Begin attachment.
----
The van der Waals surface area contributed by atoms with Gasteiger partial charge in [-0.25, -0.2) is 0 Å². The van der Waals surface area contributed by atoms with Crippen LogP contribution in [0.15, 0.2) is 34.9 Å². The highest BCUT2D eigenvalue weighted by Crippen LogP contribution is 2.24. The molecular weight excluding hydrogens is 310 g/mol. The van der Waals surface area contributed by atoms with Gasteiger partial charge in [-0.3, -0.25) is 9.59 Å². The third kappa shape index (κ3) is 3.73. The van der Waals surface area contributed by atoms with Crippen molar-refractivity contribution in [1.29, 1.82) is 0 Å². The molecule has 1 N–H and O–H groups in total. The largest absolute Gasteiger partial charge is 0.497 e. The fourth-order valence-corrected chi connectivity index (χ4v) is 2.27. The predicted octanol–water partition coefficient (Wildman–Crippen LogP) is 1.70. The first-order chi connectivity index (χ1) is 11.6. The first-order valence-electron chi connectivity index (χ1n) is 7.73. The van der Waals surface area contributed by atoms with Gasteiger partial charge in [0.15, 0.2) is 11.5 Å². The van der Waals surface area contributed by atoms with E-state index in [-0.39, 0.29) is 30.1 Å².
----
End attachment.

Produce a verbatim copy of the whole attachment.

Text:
The van der Waals surface area contributed by atoms with Gasteiger partial charge in [-0.25, -0.2) is 0 Å². The van der Waals surface area contributed by atoms with Crippen LogP contribution in [0.15, 0.2) is 34.9 Å². The highest BCUT2D eigenvalue weighted by Crippen LogP contribution is 2.24. The molecular weight excluding hydrogens is 310 g/mol. The van der Waals surface area contributed by atoms with Gasteiger partial charge in [-0.3, -0.25) is 9.59 Å². The third kappa shape index (κ3) is 3.73. The van der Waals surface area contributed by atoms with Crippen molar-refractivity contribution in [1.29, 1.82) is 0 Å². The molecule has 1 N–H and O–H groups in total. The largest absolute Gasteiger partial charge is 0.497 e. The fourth-order valence-corrected chi connectivity index (χ4v) is 2.27. The predicted octanol–water partition coefficient (Wildman–Crippen LogP) is 1.70. The first-order chi connectivity index (χ1) is 11.6. The first-order valence-electron chi connectivity index (χ1n) is 7.73. The van der Waals surface area contributed by atoms with Gasteiger partial charge in [0.15, 0.2) is 11.5 Å². The van der Waals surface area contributed by atoms with E-state index in [-0.39, 0.29) is 30.1 Å².